Dead Birds (2004)
Director: Alex Turner
Nicki Lynn Aycox/Annabelle
Amidst the civil war; a gang of bank robbing hooligans on the lam from the law, find refuge in a deserted plantation that happens to be haunted with peeved ghosts up the wazzo! Guess what happens next! Yup…they die!
I had heard a lot of great things about Dead Birds; some even proclaimed it to be one of the best horror movies to have come out in a while. So it was with mucho anticipation that I bounty hunted, rented it and sat through this little RIP tweedy. Alas, although not without its merits, the film didn’t live up to the hype around it or the one that I had individually generated for myself.
Now don’t get me wrong partners; there was a lot to cha-cha too within this decaying celluloid corpse. First of all, the premise was a tantalizing one! Horror Westerns are rare, horror Westerns should happen more often, horror Westerns make for a compelling genre mixer that always hits my spot. Dead Birds was no exception. The film’s “yippee ca he” aura made way for striking, Gothic and chilling mood imbued imagery and settings (old plantation, spooky cornfield). The flair behind the visuals definitely upped the impact of the ghostly proceedings for me. Then there was the character driven nature of the film which rubbed me the right way. It’s always refreshing to get that mature jive off a modern horror flick! The strong cast was an ace up this one’s sleeve as well. Henry Thomas, Isaiah Washington, Nicki Lynn Aycox, Patrick Fugi …talk about solid all around! The players made sure to keep my eyes on the screen due to their presence and chemistry with each other. Always good back up to have! Tag to all that a couple of solid frights (mostly boo scares); a novel creature (nice one by Almost Human FX) and some gory goods and you get a decent time at the County Genre Jail.
On the dead side of this bird (easy but I took it), the film’s pace had a tendency to lag in places. Now I don’t mind slow-burn affairs, but I am grated with extensive build-up that delivers nothing or next to nothing. There was a lot of that here. Furthermore, the dodgy CGI they used tarnished a couple of fear bits for me. I mean the flick played it grounded throughout and the obvious digital effects totally took me out of the game. Last but not least, the film’s lack of internal logic lost me quite often. There’s a fine line between aloof and a filmmaker not knowing what really is going on within his own film. The latter is what I felt; I don’t think they fully knew what was going on in their own story on a supernatural level; so how the hell could I figure out! If you’re going to toss everything and the macabre kitchen sink at me; make sure you have a concrete reason for it!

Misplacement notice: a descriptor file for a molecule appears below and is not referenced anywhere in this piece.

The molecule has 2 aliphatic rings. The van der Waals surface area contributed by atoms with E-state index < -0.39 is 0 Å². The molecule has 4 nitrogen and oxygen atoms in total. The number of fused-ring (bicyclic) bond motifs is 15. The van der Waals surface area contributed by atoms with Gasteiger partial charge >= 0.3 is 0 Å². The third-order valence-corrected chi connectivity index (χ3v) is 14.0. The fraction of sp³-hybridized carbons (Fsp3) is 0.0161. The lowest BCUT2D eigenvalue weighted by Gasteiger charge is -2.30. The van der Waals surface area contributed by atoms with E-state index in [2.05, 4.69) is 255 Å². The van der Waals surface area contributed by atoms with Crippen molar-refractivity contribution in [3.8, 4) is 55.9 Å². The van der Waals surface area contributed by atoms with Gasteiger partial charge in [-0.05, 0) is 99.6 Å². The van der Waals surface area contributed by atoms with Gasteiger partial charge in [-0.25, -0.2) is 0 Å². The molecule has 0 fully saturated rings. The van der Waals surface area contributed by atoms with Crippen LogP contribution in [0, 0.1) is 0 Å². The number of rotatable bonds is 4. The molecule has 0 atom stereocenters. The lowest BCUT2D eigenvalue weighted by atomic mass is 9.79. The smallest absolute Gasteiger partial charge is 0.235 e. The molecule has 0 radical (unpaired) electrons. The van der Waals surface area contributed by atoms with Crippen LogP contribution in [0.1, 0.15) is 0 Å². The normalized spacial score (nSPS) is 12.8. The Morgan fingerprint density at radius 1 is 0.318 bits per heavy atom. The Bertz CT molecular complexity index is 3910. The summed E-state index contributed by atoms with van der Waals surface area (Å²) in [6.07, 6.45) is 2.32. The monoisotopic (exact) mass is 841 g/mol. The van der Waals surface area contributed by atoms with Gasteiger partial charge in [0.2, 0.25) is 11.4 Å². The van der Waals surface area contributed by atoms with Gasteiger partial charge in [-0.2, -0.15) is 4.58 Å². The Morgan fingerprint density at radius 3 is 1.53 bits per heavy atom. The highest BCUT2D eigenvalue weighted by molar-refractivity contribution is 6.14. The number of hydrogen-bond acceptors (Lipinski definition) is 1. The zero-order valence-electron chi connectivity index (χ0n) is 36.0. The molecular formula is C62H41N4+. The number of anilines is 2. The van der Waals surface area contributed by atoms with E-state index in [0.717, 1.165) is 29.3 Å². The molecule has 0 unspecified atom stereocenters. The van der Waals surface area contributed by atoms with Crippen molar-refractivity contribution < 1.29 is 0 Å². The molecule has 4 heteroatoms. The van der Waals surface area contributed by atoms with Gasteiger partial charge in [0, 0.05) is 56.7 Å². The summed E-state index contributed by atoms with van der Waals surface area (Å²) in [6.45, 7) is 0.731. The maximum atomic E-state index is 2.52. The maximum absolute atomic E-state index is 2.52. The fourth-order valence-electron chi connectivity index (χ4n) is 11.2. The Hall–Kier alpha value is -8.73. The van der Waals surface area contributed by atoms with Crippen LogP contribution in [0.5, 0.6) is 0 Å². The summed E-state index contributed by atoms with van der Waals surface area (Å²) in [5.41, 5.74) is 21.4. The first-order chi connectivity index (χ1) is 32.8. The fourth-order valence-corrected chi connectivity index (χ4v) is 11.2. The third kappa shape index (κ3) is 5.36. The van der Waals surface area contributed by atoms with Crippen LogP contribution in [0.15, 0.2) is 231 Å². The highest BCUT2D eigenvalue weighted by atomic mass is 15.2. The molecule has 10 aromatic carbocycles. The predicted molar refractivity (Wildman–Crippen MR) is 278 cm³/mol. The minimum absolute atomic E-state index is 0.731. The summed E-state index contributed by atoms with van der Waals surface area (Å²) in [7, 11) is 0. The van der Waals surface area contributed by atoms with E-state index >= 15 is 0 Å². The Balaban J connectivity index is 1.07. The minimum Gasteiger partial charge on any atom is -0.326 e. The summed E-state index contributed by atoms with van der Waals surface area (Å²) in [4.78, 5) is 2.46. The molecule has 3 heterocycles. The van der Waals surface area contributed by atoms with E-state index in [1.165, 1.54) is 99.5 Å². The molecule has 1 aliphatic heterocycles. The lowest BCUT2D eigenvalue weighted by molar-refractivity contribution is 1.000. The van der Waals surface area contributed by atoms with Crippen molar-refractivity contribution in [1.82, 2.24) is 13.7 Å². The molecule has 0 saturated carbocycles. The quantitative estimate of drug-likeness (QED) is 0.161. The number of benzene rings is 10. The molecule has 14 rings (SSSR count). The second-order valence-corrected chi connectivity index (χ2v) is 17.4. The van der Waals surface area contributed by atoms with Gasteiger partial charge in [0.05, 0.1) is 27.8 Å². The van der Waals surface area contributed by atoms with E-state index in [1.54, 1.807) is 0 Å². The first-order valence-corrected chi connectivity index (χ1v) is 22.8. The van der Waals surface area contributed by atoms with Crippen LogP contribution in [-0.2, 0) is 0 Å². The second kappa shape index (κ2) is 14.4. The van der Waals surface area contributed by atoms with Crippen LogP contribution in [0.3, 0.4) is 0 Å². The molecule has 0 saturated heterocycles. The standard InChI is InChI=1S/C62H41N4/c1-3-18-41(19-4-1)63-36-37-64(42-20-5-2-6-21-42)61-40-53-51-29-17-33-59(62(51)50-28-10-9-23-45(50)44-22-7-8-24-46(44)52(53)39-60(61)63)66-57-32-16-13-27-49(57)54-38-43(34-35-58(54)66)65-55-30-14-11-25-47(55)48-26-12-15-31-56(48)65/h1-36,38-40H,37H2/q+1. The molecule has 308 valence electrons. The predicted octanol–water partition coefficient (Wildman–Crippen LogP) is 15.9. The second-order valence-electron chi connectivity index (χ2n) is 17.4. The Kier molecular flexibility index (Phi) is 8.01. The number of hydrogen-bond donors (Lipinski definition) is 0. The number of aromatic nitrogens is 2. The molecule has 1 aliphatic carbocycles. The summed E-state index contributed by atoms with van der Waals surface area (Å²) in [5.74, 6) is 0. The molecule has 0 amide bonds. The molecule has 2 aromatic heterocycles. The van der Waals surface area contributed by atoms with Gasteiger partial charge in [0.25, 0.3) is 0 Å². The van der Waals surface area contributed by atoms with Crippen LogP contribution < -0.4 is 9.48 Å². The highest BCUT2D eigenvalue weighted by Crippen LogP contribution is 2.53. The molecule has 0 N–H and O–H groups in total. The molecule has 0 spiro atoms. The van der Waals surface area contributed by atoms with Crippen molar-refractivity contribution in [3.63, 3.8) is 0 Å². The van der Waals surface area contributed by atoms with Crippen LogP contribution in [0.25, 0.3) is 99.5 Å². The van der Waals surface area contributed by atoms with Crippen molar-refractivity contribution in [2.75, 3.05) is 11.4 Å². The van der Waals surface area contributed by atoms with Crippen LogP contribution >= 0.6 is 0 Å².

On the whole Dead Birds was a well shot, mostly engaging, at times scary and spooky chiller. With a tighter pace and more smarts behind the “why” behind the madness; it could’ve something big as opposed to just decent. Now you gonna stuff this bird or what?
It gets messy in this saloon! We get bloody gun shot wounds, a head blown up, nasty cuts, guts ripped out of one’s belly (nice one), a severed head, a face sowed shut (yowzer) and more!
Henry Thomas (William) has come into his own as an actor. Here he played a short on words badass with a soft streak and I bough it wholesale. Nicki Lynn Aycox (Annabelle) proved that she’s more than a pretty face and a tight body via this emotionally charged display. Isaiah Washington (Todd) was solid as per usual. Michael Shannon (Clyde) often stole the show as the smarmy tough guy that you shouldn’t trust. Patrick Fugit (Sam) has come a long way since Almost Famous; and he showed off his skills here.
T & A
Henry Thomas takes off his shirt for the ladies and we get a naked white monster to hard on to. Not fair!
Alex Turner excelled in dread filled atmosphere, slow and steady build up and potent shot compositions. He needed more of a handle on pacing and tension though. But then again…WTF do I know?
The score by Peter Lopez did wonders in supporting the macabre imagery on hand. Subtle and unnerving…good job!
Dead Birds “taxidermized” my arse via its strong initial set up, creepy locations; kick ass ensemble cast and a couple of potent gory/fear bits. Too bad it occasionally lost its hold on me due to a slow pace, not enough going on for what’s going on, weak CGI and a shaky foundation in terms of its paranormal happenings. I didn’t think the film was as great as others made it out to be, but with that said it was still a worthy sit down that I recommend you hit up with both six shooters fully loaded and a bottle of Gin. SADDLE UP COWPOKES!
Old sets from Tim Burton’s BIG FISH were used for the Western town scenes.
The film was shot in 21 days in Mobile, Alabama USA
The flick was shot under The SAG Low Budget agreement
Look out for Muse Watson (IKWYDLS) as the ghost of the Father